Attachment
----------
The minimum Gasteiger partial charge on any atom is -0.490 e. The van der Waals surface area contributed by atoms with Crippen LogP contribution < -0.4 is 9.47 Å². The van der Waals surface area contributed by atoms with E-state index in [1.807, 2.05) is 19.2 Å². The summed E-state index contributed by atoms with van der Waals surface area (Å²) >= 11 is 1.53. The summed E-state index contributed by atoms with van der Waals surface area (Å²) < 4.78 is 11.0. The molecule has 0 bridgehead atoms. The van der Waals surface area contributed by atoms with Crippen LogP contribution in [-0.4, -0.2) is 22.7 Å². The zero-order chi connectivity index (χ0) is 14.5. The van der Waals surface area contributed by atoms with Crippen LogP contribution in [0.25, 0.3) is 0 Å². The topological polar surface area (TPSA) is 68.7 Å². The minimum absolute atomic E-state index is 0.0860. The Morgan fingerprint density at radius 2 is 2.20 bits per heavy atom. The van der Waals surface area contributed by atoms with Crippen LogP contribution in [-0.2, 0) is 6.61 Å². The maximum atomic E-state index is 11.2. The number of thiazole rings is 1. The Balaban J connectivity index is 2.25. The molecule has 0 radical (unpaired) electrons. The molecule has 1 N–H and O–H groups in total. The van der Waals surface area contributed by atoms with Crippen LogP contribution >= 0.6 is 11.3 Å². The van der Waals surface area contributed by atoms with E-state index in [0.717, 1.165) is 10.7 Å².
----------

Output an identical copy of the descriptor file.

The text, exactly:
The minimum Gasteiger partial charge on any atom is -0.490 e. The van der Waals surface area contributed by atoms with Crippen LogP contribution < -0.4 is 9.47 Å². The van der Waals surface area contributed by atoms with E-state index in [1.807, 2.05) is 19.2 Å². The summed E-state index contributed by atoms with van der Waals surface area (Å²) >= 11 is 1.53. The summed E-state index contributed by atoms with van der Waals surface area (Å²) < 4.78 is 11.0. The molecule has 0 bridgehead atoms. The van der Waals surface area contributed by atoms with Crippen LogP contribution in [-0.4, -0.2) is 22.7 Å². The zero-order chi connectivity index (χ0) is 14.5. The van der Waals surface area contributed by atoms with Crippen LogP contribution in [0.25, 0.3) is 0 Å². The topological polar surface area (TPSA) is 68.7 Å². The minimum absolute atomic E-state index is 0.0860. The Morgan fingerprint density at radius 2 is 2.20 bits per heavy atom. The van der Waals surface area contributed by atoms with Crippen LogP contribution in [-0.2, 0) is 6.61 Å². The maximum atomic E-state index is 11.2. The number of thiazole rings is 1. The Balaban J connectivity index is 2.25. The molecule has 0 radical (unpaired) electrons. The molecule has 1 N–H and O–H groups in total. The van der Waals surface area contributed by atoms with Crippen LogP contribution >= 0.6 is 11.3 Å². The van der Waals surface area contributed by atoms with E-state index in [0.717, 1.165) is 10.7 Å².